∙ Congratulations to two Breeze staff (we call ourselves Breezers) Sheli Ellsworth is the new President of the Ventura County Writers Club. She is an award-winning short story writer and contributing writer to the Breeze. Mary Thompson is the new President of the Olivas Adobe Docents. She is one of our distributors and sets up our booth at some events.
∙The City Council is still deciding on what the future is for the permanent closing of some downtown streets, which is called “Main Street Moves.” They are still examining how much the city and downtown businesses should pay to keep Main Street closed to vehicular traffic. The closing has kept many businesses (especially restaurants in business) by allowing outdoor dining, but if kept permanent it will very expensive if done right.
The Council has requested staff provide additional information on the proposal.
Even though a majority of residents asked preferred the street closures remain, I wonder if people living on Poli and Santa Clara were asked how they felt about all the additional cars on their streets? And how has this affected business for non-restaurants downtown? Will people walk several blocks to get a cup of coffee?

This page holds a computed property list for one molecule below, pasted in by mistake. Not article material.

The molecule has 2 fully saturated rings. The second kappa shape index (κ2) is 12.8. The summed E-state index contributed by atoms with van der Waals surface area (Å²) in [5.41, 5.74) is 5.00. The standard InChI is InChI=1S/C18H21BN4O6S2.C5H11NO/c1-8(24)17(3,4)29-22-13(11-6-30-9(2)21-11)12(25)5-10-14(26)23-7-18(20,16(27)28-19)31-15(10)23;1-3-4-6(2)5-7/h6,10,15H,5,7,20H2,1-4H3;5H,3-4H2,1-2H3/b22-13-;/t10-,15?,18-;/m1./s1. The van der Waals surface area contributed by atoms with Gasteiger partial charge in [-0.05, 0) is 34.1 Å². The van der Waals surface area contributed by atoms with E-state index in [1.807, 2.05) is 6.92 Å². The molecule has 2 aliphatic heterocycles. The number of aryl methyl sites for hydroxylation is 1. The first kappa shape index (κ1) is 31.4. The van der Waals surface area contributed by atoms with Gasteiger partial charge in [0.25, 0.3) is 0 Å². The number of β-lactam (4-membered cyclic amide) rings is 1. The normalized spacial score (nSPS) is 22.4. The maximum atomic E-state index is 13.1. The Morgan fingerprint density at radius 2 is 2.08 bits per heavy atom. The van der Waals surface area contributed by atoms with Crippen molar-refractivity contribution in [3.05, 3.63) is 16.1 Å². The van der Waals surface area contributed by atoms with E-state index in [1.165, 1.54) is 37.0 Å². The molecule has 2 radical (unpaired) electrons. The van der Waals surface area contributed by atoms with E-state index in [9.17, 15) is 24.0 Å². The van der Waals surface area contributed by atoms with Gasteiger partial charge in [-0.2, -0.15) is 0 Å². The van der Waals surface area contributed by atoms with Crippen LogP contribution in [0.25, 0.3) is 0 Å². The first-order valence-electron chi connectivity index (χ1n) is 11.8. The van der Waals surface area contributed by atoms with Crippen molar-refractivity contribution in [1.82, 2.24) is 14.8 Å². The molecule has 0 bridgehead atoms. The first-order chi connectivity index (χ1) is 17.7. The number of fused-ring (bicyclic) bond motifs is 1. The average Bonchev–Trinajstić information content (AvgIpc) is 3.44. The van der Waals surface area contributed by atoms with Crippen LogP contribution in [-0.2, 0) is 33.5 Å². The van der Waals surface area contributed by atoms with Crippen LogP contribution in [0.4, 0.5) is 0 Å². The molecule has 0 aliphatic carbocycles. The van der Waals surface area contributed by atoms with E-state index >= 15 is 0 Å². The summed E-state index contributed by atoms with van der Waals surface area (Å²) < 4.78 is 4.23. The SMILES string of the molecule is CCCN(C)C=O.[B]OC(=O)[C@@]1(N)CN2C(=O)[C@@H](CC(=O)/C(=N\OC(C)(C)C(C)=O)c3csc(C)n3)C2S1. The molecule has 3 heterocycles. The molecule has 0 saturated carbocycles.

I assume that eventually this will become permanent, and the streets will be closed. Pavers, planters, fountains should be installed at a great expense. Where will the money come from?
I think it is a great idea, but perhaps should only include three streets, and not all of downtown. Main St. down by the mission has great potential and should be considered when thinking about what to do downtown.